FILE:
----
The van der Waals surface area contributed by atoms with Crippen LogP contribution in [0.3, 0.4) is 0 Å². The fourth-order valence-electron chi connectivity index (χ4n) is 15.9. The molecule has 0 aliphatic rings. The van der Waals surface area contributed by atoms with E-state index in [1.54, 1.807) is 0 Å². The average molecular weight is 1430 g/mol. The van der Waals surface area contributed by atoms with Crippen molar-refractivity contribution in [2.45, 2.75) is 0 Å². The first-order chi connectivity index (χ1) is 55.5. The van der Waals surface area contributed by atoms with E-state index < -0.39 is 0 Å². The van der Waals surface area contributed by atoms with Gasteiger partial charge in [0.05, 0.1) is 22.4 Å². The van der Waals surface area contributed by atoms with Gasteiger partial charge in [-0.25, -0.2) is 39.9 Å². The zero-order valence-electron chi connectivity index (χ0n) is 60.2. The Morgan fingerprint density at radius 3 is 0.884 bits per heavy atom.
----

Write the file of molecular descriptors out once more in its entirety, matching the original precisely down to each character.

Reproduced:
The van der Waals surface area contributed by atoms with Crippen LogP contribution in [0.3, 0.4) is 0 Å². The fourth-order valence-electron chi connectivity index (χ4n) is 15.9. The molecule has 0 aliphatic rings. The van der Waals surface area contributed by atoms with E-state index in [1.54, 1.807) is 0 Å². The average molecular weight is 1430 g/mol. The van der Waals surface area contributed by atoms with Crippen molar-refractivity contribution in [2.45, 2.75) is 0 Å². The first-order chi connectivity index (χ1) is 55.5. The van der Waals surface area contributed by atoms with E-state index < -0.39 is 0 Å². The van der Waals surface area contributed by atoms with Gasteiger partial charge in [0.05, 0.1) is 22.4 Å². The van der Waals surface area contributed by atoms with Gasteiger partial charge in [-0.25, -0.2) is 39.9 Å². The zero-order valence-electron chi connectivity index (χ0n) is 60.2. The Morgan fingerprint density at radius 3 is 0.884 bits per heavy atom.